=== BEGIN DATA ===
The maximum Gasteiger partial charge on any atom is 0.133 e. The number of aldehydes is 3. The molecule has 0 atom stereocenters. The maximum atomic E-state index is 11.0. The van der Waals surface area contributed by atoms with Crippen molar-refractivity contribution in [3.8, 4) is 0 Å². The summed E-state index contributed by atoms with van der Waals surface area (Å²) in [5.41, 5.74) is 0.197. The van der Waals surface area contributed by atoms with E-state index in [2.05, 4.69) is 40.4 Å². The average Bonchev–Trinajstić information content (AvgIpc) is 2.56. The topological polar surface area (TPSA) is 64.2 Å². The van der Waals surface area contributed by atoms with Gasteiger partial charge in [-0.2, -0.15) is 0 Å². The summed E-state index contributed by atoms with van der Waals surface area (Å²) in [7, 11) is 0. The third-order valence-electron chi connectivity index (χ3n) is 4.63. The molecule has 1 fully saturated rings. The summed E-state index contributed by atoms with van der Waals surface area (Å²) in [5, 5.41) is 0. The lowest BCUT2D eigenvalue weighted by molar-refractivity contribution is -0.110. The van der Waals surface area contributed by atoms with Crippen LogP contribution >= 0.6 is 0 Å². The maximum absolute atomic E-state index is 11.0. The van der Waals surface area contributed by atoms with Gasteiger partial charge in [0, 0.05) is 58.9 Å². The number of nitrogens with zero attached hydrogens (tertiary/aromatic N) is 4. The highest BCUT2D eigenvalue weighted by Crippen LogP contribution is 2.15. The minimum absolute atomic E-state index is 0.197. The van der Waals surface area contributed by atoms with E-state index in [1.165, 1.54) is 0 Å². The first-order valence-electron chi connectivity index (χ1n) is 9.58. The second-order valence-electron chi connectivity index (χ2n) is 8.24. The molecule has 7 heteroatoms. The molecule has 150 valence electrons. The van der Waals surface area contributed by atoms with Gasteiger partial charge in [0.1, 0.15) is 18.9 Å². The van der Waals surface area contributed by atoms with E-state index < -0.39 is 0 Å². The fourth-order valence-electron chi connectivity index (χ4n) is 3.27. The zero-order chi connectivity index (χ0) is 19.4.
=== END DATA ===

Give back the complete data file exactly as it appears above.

The maximum Gasteiger partial charge on any atom is 0.133 e. The number of aldehydes is 3. The molecule has 0 atom stereocenters. The maximum atomic E-state index is 11.0. The van der Waals surface area contributed by atoms with Crippen molar-refractivity contribution in [3.8, 4) is 0 Å². The summed E-state index contributed by atoms with van der Waals surface area (Å²) in [5.41, 5.74) is 0.197. The van der Waals surface area contributed by atoms with E-state index in [2.05, 4.69) is 40.4 Å². The average Bonchev–Trinajstić information content (AvgIpc) is 2.56. The topological polar surface area (TPSA) is 64.2 Å². The van der Waals surface area contributed by atoms with Gasteiger partial charge in [-0.2, -0.15) is 0 Å². The summed E-state index contributed by atoms with van der Waals surface area (Å²) in [7, 11) is 0. The third-order valence-electron chi connectivity index (χ3n) is 4.63. The molecule has 1 fully saturated rings. The summed E-state index contributed by atoms with van der Waals surface area (Å²) in [5, 5.41) is 0. The lowest BCUT2D eigenvalue weighted by molar-refractivity contribution is -0.110. The van der Waals surface area contributed by atoms with Crippen LogP contribution >= 0.6 is 0 Å². The maximum absolute atomic E-state index is 11.0. The van der Waals surface area contributed by atoms with Gasteiger partial charge in [0, 0.05) is 58.9 Å². The number of nitrogens with zero attached hydrogens (tertiary/aromatic N) is 4. The highest BCUT2D eigenvalue weighted by Crippen LogP contribution is 2.15. The minimum absolute atomic E-state index is 0.197. The van der Waals surface area contributed by atoms with E-state index in [1.165, 1.54) is 0 Å². The first-order valence-electron chi connectivity index (χ1n) is 9.58. The second-order valence-electron chi connectivity index (χ2n) is 8.24. The molecule has 7 heteroatoms. The molecule has 150 valence electrons. The van der Waals surface area contributed by atoms with Gasteiger partial charge in [0.1, 0.15) is 18.9 Å². The van der Waals surface area contributed by atoms with E-state index < -0.39 is 0 Å². The fourth-order valence-electron chi connectivity index (χ4n) is 3.27. The zero-order chi connectivity index (χ0) is 19.4.